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Council appoints 18 to citizen commissions, three vacancies remain

SOLANA BEACH — From a field of 27 applicants, council members at the Jan. 27 meeting filled 18 of 21 vacancies on the city’s five citizen commissions.

Parks and Recreation had the same number of applicants as vacancies, with Linda Swindell the only incumbent reappointed. Sharon Gross and Mac Law were selected for the remaining positions, all of which are two-year terms.

Lynne Truong and John Lawson, whose terms expired, did not reapply

Current commissioners Paul Bishop, Gary Garber, Pat Coad and Molly Fleming were the only applicants for four vacancies on View Assessment, so all were reappointed for another two years.

Public Arts had five applicants for five spots but Law and Gross had previously been named to Parks and Recreation.

So Sharon Klein, Nancy Pfeiffer and incumbent Harry Grossman were appointed to serve until January 2018, leaving two positions still available.

The committee had an existing vacancy, and Michael Swanson and Nicolle Selby-Thomas chose not to reapply.

The Climate Action Commission, which was formed at the meeting, had the most applicants.

Thirteen residents and four environmental or energy professionals were vying for seven available positions.

Because it is a new group the terms were staggered.

Steven Goetsch and David Kramer were appointed to one-year terms. Judy Hegenauer, Mary Yang and Shawna McGarry were selected to serve for two years.

Chester Koblinsky and Nicole Capretz were chosen as the nonresident professionals with terms that expire in 2017 and 2018, respectively.

Most positions are filled by the council at-large. However, each council member selects one of the five Budget and Finance members.

This year the terms of Mike Nichols’ and Ginger Marshall’s appointees were expiring.

Nichols wasn’t at the meeting but he sent an email nominating incumbent Jeff Anderman, who was one of three who applied for two vacant positions.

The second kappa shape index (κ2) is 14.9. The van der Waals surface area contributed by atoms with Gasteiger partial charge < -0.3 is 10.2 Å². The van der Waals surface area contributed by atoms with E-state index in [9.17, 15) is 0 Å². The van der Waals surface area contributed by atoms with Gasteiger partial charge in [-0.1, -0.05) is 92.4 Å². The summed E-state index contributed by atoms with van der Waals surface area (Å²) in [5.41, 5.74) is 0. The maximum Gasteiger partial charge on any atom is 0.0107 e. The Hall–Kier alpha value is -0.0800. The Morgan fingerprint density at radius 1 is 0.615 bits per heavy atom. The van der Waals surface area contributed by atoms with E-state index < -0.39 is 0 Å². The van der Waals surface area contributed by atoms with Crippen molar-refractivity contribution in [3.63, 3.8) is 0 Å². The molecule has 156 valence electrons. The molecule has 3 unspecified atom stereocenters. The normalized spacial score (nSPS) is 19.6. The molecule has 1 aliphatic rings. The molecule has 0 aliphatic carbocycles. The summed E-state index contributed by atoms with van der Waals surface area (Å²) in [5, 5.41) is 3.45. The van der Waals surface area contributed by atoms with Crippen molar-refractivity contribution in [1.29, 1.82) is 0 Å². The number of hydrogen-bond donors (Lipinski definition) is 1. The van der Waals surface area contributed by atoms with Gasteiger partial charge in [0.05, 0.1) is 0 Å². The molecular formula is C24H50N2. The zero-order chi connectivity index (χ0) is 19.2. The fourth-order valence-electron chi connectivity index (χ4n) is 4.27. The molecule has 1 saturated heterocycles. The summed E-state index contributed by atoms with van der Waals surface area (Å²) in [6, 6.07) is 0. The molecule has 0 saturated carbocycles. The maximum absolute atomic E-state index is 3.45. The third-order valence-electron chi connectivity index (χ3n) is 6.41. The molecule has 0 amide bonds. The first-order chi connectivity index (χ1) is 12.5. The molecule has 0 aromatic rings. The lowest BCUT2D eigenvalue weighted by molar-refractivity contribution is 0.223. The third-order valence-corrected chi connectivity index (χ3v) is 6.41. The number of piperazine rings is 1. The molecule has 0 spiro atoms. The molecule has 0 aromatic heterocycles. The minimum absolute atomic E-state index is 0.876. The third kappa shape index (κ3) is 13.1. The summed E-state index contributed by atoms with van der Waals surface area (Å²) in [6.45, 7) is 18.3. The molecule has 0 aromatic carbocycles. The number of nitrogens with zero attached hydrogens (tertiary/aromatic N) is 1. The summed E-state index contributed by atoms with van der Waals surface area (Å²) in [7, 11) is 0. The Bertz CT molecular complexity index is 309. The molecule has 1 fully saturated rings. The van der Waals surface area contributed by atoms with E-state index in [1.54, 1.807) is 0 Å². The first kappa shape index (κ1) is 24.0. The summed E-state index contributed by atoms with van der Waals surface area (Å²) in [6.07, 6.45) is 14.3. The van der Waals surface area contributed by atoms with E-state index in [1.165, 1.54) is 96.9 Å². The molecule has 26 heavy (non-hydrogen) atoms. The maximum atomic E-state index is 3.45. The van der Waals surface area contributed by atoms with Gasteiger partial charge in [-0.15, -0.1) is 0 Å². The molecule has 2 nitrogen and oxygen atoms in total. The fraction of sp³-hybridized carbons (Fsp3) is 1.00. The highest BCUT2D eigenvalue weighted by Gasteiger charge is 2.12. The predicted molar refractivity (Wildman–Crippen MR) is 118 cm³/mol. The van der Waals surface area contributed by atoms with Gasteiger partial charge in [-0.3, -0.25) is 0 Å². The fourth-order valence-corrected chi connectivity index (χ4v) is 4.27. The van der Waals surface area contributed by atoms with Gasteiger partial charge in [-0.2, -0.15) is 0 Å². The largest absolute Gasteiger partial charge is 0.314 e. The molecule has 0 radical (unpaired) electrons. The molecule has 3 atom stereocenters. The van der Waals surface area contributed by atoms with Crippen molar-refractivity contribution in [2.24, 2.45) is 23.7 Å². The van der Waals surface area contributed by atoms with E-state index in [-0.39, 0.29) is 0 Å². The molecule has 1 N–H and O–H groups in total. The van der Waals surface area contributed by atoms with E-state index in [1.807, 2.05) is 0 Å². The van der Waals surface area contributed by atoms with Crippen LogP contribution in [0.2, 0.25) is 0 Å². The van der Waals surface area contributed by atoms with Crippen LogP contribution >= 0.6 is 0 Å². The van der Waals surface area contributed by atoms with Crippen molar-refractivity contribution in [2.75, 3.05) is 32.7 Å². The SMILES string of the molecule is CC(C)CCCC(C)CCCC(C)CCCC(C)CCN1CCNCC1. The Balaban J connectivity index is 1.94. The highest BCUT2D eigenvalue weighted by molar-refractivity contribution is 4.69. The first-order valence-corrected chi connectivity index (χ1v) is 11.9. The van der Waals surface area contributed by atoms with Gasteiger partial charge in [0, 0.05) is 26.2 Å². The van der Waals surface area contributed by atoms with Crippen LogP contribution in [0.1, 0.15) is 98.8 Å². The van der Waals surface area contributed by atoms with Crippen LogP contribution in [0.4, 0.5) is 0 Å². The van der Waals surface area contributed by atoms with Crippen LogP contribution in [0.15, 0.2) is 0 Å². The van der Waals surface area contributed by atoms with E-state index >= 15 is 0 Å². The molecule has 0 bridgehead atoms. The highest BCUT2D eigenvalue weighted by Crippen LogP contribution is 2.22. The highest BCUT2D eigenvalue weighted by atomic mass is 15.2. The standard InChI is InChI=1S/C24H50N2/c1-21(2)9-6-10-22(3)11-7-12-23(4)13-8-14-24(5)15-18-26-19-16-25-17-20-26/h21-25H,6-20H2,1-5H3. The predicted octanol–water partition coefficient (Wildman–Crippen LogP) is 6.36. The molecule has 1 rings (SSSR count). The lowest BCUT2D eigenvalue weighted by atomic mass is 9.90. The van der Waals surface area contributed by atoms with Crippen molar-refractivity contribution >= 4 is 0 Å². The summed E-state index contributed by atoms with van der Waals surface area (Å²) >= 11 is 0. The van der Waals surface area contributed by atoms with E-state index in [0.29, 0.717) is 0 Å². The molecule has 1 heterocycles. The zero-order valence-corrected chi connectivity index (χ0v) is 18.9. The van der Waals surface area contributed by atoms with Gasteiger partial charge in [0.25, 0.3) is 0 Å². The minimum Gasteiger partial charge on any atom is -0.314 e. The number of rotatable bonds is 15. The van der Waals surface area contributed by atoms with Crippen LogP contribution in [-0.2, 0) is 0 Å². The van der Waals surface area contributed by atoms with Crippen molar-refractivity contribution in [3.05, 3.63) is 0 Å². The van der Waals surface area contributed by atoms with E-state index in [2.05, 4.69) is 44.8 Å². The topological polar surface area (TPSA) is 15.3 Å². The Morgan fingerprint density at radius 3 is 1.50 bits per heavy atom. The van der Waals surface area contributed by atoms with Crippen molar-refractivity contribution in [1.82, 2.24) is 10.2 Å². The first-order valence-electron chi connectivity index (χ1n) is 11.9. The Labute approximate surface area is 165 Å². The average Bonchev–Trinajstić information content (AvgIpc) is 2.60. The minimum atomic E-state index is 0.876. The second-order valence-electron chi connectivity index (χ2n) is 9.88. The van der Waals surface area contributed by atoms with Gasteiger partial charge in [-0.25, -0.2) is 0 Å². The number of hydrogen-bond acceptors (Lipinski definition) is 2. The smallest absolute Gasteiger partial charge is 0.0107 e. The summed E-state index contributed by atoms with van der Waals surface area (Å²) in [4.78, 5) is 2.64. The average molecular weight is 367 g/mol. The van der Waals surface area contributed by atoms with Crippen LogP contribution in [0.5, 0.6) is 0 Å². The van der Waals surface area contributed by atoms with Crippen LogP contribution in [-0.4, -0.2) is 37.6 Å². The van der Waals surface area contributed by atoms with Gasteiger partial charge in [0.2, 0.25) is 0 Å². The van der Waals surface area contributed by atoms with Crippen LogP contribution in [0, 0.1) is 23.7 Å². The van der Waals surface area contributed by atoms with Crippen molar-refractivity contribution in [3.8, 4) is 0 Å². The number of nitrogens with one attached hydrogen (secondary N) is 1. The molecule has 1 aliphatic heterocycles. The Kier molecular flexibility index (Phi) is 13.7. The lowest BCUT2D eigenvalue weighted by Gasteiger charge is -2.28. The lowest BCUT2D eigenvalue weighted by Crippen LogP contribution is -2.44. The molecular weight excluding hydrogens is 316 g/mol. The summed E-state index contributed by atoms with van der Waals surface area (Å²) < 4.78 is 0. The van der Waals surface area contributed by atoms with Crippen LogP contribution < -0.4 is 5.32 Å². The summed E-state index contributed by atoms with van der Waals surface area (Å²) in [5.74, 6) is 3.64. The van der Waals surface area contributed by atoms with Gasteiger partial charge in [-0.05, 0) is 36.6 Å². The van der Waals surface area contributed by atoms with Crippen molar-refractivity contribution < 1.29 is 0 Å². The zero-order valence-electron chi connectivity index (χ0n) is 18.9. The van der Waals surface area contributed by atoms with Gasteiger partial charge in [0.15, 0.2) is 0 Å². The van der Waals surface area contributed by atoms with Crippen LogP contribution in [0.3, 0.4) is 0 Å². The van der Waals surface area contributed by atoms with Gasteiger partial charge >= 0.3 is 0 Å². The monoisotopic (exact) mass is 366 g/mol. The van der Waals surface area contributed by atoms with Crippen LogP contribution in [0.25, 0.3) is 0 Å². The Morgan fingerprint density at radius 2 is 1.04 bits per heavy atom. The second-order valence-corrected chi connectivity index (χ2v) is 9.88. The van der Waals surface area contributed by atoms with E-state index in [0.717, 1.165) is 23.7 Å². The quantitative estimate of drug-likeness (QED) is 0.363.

Current member Craig Nelson also reapplied but Marshall nominated Judith Hamilton. With Nichols absent the motion to appoint her ended in a 2-2 vote so it failed.

“I have been supportive of Mr. Nelson because he’s been on the commission for a very long time,” said Councilwoman Lesa Heebner, who voted against Marshall’s nomination. “He’s qualified as a banker, and he’s been a great contributor.

“I read his application and felt it was thorough,” she added. “I don’t see Miss Hamilton here to speak for herself. Perhaps if she wanted to at another time I might be able to vote for her.”

Reading from Hamilton’s application, Marshall said the 39-year resident holds two accounting degrees, has been a certified public accountant for 38 years and is a registered investment advisor.

“She is very committed to this community and that’s why I’m nominating her,” Marshall said.

“I have nothing against Miss Hamilton, but Mr. Nelson has given the city, I think, some excellent advice over several years so that’s the reason for my vote,” said Councilman Peter Zahn, who also didn’t support the motion.

“With the way I voted it was not any knock on Mr. Nelson whatsoever,” Mayor Dave Zito said. “I fully appreciate the contributions he’s made over the years. I think he’s an excellent member of the Budget and Finance Committee.

“However, the appointment does go to council member Marshall,” he added. “And reading the resume for Miss Hamilton, it seems like it was certainly a job that she could contribute to.”

It’s not the first time Marshall’s colleagues failed to support her commission nomination.

When Rebecca Lawson stepped down from View Assessment late last year before her term expired, Marshall nominated Gary Garber, one of two applicants.

That vote also ended in a tie, with Nichols abstaining. Garber addressed council at a subsequent meeting and was appointed to the commission to fulfill Lawson’s term, which expired this year.

He was reappointed 4-0, with Nichols absent, with no discussion.

Council will attempt to fill the vacancies on Budget and Finance and Public Arts at a future meeting.